Archive for February, 2011
I was walking along George St in the city (Sydney) around lunchtime when I saw these two ladies wearing brightly coloured summer dresses waiting at the intersection to cross amidst a sea of drab whites, blacks and greys (mostly people wearing business clothes). As we were crossing I got a lovely flick of the hair and here we are.
I used the local adjustment brush in Adobe Lightroom to post process the image as you see it here – I firstly used a large hard brush over the whole image to reduced the Saturation, Clarity and Sharpness all to -100 and I then used the Erase brush with Auto Mask to “paint” the two women back in and then touched up the edges a little.
Another street image (on George St outside the QVB).
Besides the conversion to monochrome in post processing for this image I’ve also used the local adjustment brush in Adobe Lightroom to selectively reduce the Clarity and Sharpness to effectively blur the background of the image.
My daughters school recently held their swimming carnival and I went along to assist and take photos for the parents and school.
Here’s one of my daughter at the starting blocks:
I met up with a few other keen photographers for a sunrise shoot at Mahon’s Pool at Maroubra Beach in Sydney’s eastern suburbs. We arrived around 5:45AM to prepare for the expected 6:30AM sunrise. Unfortunately the sky was very heavy with clouds and as it turned out no spectacular sunrise – in fact no sunrise to speak of at all 🙁
We did however get the chance to take some long exposures which produces smooth, milky, misty water.
Note: These images (especially the wider shots) look much better when larger – so click any of the images below to see larger versions in an inline overlay gallery viewer.
I recently purchased a B+W ND 3.0 (1000x) 10-Stop Neutral Density filter in 77mm format – this thing basically looks like a piece of black glass in a filter ring :). I purchased mine online from Maxsaver.net however you should be able to find B+W filters at any good photography specialist.
The goal of an ND filter is to reduce the amount of light coming through the lens into the camera. Typically this might be for one of two main reasons: To enable the use of larger apertures (for a smaller depth of field) where a bright condition would normally not allow this (without over exposure). Alternatively to reduce/lengthen the shutter speed for creative blur effects with moving subjects or in fact masking them out entirely (e.g. moving people in a scene). Ideally it will reduce and/or modify the intensity of all wavelengths or colors of light equally, giving no changes in hue of color rendition.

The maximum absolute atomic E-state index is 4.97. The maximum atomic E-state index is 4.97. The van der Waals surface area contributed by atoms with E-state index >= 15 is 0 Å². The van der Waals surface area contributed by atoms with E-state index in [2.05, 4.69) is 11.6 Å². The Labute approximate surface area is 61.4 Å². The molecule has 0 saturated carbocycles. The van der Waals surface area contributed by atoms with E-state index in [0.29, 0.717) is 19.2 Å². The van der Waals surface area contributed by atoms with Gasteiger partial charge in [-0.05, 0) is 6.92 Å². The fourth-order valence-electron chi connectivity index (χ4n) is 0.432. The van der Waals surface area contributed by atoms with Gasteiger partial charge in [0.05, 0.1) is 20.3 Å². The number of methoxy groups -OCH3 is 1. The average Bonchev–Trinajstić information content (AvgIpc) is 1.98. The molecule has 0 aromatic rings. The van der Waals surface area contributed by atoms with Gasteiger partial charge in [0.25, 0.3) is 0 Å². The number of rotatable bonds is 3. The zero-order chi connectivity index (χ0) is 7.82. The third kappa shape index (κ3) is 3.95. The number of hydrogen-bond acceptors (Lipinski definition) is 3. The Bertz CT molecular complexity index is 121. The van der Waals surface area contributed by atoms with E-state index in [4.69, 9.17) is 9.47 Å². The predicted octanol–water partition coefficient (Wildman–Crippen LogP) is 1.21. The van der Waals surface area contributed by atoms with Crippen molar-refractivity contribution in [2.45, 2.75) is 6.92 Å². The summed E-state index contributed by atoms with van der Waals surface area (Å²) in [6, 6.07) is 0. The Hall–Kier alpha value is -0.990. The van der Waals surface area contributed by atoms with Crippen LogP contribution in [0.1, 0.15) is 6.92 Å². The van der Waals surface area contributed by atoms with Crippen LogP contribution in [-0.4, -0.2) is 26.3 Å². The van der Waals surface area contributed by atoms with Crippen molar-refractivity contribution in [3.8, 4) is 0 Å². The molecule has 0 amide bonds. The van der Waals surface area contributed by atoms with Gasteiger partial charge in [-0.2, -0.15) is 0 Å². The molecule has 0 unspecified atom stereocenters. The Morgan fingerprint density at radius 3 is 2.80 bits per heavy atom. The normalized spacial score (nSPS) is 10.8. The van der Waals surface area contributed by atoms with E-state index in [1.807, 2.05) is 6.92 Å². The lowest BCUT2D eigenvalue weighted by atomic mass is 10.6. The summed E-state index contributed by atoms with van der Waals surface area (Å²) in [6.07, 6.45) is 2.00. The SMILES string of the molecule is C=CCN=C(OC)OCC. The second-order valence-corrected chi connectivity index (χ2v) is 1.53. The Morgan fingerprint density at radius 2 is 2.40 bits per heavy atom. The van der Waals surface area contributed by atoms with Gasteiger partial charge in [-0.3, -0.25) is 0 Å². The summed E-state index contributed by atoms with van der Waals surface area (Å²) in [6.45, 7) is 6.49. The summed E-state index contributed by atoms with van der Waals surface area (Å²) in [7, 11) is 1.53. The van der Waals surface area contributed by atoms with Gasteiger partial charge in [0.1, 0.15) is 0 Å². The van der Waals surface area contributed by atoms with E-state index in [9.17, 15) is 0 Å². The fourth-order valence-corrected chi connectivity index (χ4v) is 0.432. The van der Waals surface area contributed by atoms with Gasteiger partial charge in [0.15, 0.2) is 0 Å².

The B+W ND 3.0 (1000x) reduces the light by a whopping 10 Stops – this converts say a 1/60 second exposure into a 16 second exposure!
Because this filter reduces the light intensity by about 1000 times (which basically renders the viewfinder almost completely dark) you would normally do the following when using it…
- Use a tripod and remote/cable release (or self timer) (we will end up with much longer shutter speeds)
- Compose the shot without the filter attached (because you can’t see anything with the filter on)
- Set the focus (and then set to manual focus), White Balance (manual) and check the exposure (take note of the exposure settings – Aperture & Shutter Speed) without the filter attached (because the camera may find it difficult to do any of these things automatically with the filter on)
- Attach the filter
- Adjust the exposure 10 stops from the one taken above – in Manual mode set the appropriate Aperture and Shutter Speed – either via opening the aperture or lengthening the shutter speed (or a combination of both)
It is also important to ensure the ‘effect’ (created by the bigstopper) compliments the composition rather than it being just about the effect. As with photography in general you need to be drawn to the image first by the composition then the wow factor with the bigstopper effect!
I was out doing a sunrise shoot with some friends on the weekend so at the end after the sun had risen (as it turns out we had no actual glorious sunrise – we had totally cloud filled skies so it just got gradually lighter 🙁 ) I tried the filter out and the following are my first shots using it – I didn’t actually take my own advice above (except for using the tripod) and I ended up almost guessing a suitable shutter speed and aperture combination and I let AutoWB (and adjusted the RAW in post) and auto focus do it’s thing (infinity probably).
The following shot was taken essentially pointing into the sunrise and on top of the ND3.0 I also used a “hand grad” to reduce the brightness of the sky (sort of a makeshift graduated neutral density filter) – basically I put my hand in front of the lens (covering the top half of the image (the sky)) and then moved it up and down to expose the sky less during the 20 second exposure. The main effect we get here is turning the ocean into a misty blur by the use of a very long shutter speed.
This second image also results in that milky moving water even though it is quite light after sunrise (8AM) – I’ve also converted and processed the image as monochrome.
Once I get a better chance to test out the filter I’ll post up some hopefully more interesting examples.